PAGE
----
Madagascar Hit By Cyclone

By Shujaa Kwanzaa

Cyclone Eva aims toward northern Madagascar

Cyclone Eva aims toward northern Madagascar

Heavy rain has started to pound Madagascar as Tropical Cyclone Ava moves towards the island.

In the far north, Antisiranana reported heavy rains Wednesday, January 3, 2018 while the eastern island of Nosy Boraha received 59mm.

On the neighboring island nation of La Reunion, the capital Saint-Denis was also drenched by heavy rain. Despite the downpours, the center of the storm remained approximately 250km off the east coast of Madagascar.

It is moving west very slowly at 13 kilometers an hour. As it does so, it is attempting to strengthen.

Over the past few hours, Cyclone Ava has become more organized and the convection has intensified.

The conditions remain favorable for development, with sea surface temperatures of 28-29C, and the winds throughout the atmosphere being of a similar strength.

While the storm is predicted to strengthen, its track is more difficult to determine.

Tropical cyclones are steered by winds in the upper atmosphere, but those winds are currently quite weak and rapidly evolving, so they could change with little notice.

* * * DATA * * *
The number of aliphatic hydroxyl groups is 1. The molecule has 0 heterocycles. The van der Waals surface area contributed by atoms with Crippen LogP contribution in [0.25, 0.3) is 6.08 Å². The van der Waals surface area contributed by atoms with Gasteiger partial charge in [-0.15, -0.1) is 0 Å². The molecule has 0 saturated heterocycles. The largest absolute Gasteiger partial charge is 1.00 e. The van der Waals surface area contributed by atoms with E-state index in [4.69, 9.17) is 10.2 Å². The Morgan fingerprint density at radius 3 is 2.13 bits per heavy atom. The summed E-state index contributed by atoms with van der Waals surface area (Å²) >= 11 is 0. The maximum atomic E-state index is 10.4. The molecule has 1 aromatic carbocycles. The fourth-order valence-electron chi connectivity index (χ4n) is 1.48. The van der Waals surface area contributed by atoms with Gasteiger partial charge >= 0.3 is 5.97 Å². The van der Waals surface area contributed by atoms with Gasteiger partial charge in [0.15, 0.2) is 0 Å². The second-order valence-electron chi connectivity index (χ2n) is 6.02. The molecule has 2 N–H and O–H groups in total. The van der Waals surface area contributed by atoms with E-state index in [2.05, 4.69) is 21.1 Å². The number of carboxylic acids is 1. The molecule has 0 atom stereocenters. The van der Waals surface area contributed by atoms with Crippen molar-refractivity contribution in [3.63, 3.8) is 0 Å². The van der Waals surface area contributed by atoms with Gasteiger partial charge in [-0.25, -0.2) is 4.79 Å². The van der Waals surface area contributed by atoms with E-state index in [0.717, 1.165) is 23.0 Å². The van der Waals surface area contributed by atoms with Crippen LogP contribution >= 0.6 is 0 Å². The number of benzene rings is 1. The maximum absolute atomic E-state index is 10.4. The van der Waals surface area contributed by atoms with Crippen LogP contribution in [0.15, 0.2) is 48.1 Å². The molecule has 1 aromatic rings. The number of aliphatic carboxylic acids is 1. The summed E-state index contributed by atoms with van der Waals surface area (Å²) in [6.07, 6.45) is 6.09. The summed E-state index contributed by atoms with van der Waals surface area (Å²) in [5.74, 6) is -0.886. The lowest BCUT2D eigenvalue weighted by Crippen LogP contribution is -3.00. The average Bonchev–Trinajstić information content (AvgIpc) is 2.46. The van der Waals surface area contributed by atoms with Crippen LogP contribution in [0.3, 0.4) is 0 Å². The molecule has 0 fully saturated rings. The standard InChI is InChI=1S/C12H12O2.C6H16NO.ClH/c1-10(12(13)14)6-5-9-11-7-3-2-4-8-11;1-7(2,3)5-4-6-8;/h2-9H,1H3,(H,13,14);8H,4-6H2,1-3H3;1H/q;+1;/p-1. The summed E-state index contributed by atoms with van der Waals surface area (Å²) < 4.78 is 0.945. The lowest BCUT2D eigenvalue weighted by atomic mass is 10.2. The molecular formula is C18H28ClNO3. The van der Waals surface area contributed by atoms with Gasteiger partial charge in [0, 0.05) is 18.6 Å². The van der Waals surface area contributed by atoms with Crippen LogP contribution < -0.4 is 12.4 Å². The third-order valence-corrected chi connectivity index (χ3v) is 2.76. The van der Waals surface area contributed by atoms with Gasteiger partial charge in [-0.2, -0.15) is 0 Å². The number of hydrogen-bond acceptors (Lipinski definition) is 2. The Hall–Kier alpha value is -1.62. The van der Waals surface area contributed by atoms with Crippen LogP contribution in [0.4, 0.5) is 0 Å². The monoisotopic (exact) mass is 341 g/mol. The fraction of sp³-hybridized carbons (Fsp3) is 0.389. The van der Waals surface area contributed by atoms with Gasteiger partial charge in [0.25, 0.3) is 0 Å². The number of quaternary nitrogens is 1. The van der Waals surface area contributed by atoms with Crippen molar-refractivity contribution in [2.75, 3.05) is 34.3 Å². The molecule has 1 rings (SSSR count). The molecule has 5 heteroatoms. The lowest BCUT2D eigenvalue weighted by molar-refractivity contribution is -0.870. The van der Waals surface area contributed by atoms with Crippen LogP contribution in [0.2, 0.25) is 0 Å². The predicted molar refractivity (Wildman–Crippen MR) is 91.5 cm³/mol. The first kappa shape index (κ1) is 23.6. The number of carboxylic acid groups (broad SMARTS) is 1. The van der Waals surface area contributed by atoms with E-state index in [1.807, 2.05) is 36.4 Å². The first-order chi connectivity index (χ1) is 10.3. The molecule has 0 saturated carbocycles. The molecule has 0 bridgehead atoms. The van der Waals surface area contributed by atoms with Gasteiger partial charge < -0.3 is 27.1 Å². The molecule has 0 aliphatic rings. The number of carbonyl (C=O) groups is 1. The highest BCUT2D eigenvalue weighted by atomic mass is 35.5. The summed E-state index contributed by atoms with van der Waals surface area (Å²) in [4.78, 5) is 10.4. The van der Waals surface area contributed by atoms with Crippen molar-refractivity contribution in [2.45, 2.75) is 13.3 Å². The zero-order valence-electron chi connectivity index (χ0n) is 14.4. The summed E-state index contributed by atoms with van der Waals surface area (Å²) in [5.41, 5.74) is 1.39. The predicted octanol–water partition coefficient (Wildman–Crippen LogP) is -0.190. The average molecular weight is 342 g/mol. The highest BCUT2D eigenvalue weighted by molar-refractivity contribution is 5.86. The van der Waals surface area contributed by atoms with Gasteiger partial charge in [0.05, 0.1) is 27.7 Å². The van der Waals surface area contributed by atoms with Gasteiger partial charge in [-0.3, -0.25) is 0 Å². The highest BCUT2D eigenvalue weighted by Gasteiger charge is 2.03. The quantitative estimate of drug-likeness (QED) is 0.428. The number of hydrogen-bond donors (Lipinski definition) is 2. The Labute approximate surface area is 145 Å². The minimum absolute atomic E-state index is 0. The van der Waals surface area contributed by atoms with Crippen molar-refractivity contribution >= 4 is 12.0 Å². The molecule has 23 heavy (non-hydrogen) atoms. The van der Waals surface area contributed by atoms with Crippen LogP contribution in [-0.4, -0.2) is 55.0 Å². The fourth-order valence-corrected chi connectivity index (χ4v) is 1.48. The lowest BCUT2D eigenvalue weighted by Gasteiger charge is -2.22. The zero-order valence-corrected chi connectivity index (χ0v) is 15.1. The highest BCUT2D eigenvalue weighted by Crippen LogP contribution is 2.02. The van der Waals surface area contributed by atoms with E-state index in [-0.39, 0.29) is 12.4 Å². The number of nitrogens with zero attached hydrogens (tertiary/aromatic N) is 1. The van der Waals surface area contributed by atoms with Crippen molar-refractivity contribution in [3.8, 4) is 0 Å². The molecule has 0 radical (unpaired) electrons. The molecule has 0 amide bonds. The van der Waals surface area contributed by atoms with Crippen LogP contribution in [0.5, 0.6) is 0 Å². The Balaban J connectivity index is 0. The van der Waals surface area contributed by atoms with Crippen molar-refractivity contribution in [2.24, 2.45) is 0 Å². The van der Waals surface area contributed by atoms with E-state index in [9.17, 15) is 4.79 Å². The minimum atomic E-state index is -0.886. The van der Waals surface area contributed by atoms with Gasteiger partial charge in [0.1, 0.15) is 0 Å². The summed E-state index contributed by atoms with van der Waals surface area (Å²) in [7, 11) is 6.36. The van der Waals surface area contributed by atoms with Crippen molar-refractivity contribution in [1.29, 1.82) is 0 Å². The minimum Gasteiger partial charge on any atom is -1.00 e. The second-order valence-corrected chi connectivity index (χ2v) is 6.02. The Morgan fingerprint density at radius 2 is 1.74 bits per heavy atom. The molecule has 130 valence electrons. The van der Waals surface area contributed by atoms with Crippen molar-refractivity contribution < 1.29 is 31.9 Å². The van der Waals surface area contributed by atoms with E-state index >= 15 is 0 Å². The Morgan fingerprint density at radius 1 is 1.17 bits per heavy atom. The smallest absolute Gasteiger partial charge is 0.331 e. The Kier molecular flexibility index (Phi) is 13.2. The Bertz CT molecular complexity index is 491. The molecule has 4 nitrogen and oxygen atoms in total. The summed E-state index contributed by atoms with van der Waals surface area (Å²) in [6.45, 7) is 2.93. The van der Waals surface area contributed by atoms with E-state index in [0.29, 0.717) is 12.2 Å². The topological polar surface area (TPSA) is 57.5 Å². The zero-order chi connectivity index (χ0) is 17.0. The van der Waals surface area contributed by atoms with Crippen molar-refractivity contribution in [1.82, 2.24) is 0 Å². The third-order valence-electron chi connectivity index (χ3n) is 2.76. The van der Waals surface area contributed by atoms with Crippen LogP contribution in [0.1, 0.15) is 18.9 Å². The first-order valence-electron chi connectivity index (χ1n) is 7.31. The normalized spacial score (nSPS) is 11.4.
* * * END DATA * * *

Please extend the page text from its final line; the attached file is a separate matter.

The current forecast moves the cyclone slowly south down the east of Madagascar, strengthening as it does so.

This could bring a few days of heavy rain to the northeast of the island, which could trigger flooding or landslides. Madagascar is regularly hit by cyclones between November and April.

In March 2017, Tropical Cyclone Enawo slammed into the northeast of the country. Enawo was the strongest cyclone to hit Madagascar in 13 years, with winds the equivalent of a Category 4 hurricane. It killed at least 80 people, and almost a quarter of a million lost their homes.

Ava, the current cyclone, is far smaller and weaker in comparison, but a prolonged onslaught of torrential rain could still be very destructive to the highly vulnerable island.

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